...Until now, conservatives have had to rely on anecdotes to make their case. To see whether there is an empirical basis for such claims, I decided to look into the issue of Twitter bias by putting together a database of prominent, politically active users who are known to have been temporarily or permanently suspended from the platform. My results make it difficult to take claims of political neutrality seriously. Of 22 prominent, politically active individuals who are known to have been suspended since 2005 and who expressed a preference in the 2016 U.S. presidential election, 21 supported Donald Trump.
I began my analysis by compiling a list of every prominent individual or political party known to have been banned from Twitter since its founding. As a proxy for prominence, I used the criterion of whether the ban was important enough to warrant coverage in mainstream news sources. With the help of two research assistants, I searched both conservative and liberal media sources.
On July 27, 2017, Johnny Wheatcroft was a passenger in a silver Ford Taurus when a pair of Glendale police officers pulled in front them in a Motel 6 parking lot. The stop was for an alleged turn signal violation. Minutes later, Wheatcroft was handcuffed lying face down on the hot asphalt on a 108-degree day. He'd already been tased 10 times, with one officer kneeling on his back as another, Officer Matt Schneider, kicked him in the groin and pulled down his athletic shorts to tase him a final time in his testicles, according to a federal lawsuit and body camera footage obtained by ABC15.
The Swiss model, intelligently adapted, has a shot here. [snip] Here's a thought that might provide the basis for an agreeable compromise on health care: Switzerland was the right place to look. But the architects of the ACA took the wrong lessons ... In Switzerland, health insurance and the delivery of health care are entirely private enterprises. There is no Swiss NHS, no single-payer, no "public option" -- none of that. Switzerland has health care that is by European standards 1) excellent and 2) expensive. Insurance coverage, though entirely private, is universal. It is also heavily regulated and sustained through various direct and indirect subsidies, and consumption is restrained not through the god-kings of political management but through substantial out-of-pocket costs. There is a great deal of consumer choice and competition across internal political jurisdictions -- as a result of which, Switzerland has one health-insurance company for every 100,000 residents ...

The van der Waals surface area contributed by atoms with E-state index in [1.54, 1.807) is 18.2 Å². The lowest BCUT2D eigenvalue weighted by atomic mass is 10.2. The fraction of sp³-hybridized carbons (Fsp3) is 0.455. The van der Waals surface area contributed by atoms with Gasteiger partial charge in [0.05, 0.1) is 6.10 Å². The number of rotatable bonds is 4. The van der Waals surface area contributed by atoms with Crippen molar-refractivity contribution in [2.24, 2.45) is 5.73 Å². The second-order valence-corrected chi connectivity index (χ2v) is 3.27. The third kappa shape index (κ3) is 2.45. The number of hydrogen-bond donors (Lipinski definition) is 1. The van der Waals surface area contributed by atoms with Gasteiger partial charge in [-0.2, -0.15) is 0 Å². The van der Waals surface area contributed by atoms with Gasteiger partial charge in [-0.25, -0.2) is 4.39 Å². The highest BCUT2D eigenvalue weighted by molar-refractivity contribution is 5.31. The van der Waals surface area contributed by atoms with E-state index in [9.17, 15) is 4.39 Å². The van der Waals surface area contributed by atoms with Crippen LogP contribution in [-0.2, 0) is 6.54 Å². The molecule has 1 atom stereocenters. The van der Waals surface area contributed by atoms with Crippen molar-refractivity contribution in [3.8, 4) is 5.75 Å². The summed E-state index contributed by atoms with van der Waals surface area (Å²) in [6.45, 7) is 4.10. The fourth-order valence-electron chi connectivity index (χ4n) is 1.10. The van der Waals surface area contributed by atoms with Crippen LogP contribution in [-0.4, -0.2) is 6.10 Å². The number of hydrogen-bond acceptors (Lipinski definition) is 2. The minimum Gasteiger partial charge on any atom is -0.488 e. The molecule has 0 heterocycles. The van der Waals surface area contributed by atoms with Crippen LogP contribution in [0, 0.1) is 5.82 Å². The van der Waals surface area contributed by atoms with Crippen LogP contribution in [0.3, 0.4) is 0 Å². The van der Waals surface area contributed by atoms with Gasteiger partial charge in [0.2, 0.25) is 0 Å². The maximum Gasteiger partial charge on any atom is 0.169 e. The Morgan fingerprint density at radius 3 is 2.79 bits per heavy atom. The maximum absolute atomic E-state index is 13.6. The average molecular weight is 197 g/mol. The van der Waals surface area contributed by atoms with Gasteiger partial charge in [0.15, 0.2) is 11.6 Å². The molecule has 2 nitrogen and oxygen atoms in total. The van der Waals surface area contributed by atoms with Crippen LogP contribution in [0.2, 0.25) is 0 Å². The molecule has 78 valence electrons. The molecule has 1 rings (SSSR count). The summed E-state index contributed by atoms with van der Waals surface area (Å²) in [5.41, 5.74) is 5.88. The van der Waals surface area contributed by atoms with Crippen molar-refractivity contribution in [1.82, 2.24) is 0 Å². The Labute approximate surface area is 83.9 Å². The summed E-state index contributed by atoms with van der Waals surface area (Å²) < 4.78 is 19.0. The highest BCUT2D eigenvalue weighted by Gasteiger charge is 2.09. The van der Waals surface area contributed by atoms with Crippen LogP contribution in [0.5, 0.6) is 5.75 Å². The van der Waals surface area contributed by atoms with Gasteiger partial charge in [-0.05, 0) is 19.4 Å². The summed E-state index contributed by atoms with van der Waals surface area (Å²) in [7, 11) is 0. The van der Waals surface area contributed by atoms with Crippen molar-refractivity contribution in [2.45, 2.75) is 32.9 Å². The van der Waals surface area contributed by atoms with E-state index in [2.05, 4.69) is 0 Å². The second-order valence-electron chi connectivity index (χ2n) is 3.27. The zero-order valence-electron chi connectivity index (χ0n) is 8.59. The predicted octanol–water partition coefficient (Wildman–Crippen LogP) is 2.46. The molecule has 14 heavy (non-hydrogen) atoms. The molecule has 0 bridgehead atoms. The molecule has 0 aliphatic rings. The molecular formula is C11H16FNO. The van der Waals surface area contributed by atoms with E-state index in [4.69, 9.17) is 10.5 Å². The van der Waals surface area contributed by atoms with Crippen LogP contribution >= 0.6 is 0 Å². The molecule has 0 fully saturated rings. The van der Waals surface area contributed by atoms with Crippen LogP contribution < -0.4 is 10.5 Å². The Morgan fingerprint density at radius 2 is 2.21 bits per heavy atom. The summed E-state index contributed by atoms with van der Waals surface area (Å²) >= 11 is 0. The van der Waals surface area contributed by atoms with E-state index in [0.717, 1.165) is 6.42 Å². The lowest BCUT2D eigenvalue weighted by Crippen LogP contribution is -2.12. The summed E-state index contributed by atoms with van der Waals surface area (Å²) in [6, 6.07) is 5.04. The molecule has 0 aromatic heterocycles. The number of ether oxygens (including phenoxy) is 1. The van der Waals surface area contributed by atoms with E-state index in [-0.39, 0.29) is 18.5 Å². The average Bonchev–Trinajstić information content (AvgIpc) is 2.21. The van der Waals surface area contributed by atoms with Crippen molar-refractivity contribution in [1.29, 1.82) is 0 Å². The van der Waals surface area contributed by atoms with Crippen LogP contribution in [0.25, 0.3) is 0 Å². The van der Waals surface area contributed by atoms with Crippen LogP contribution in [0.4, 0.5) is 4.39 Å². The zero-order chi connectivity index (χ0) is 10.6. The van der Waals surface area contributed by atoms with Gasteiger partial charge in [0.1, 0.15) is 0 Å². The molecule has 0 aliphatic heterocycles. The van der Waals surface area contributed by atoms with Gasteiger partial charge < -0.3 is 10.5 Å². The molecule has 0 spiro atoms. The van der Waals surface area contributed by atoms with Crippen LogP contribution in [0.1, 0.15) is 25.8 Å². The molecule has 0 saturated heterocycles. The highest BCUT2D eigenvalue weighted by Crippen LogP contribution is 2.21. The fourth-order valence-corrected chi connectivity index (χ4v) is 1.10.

A federal appeals court recently heard oral arguments in my lawsuit against former Attorney General Eric Holder, unnamed "John Doe" federal agents at the FBI and Justice Department, and others. At issue are the intrusions into my computers while I worked as an investigative reporter for CBS News, revealed by multiple forensic investigations showing use of proprietary government surveillance programs.
It was clear early on that the Justice Department was not interested in investigating or prosecuting its own. So I began the search to find the facts about the invasion into my computers and life. That morphed into a lawsuit for damages, because that's what the law sets out as the legal remedy.
What's been most striking to me in this process is just how one-sided the rules are when Americans take on their own government...
Last week, on the anniversary of the Roe v. Wade decision, New York state enacted a new abortion law, called the Reproductive Health Act. A long-term goal of pro-choice advocates, the law was passed by the newly elected Democratic majority in the state Senate and signed by Democratic Governor Andrew Cuomo. The governor even ordered that One World Trade Center in New York City and several other New York state landmarks be lit in pink to celebrate the legislative victory.
While pro-choice advocates were celebrating, the pro-life movement described the R.H.A. as a tragedy, arguing that it legalized abortion up to the point of birth. Defenders of the law described it as a bulwark for women's rights, designed to guarantee that even if the Supreme Court were to overturn or limit its decision in Roe, abortion access in New York would be maintained... read more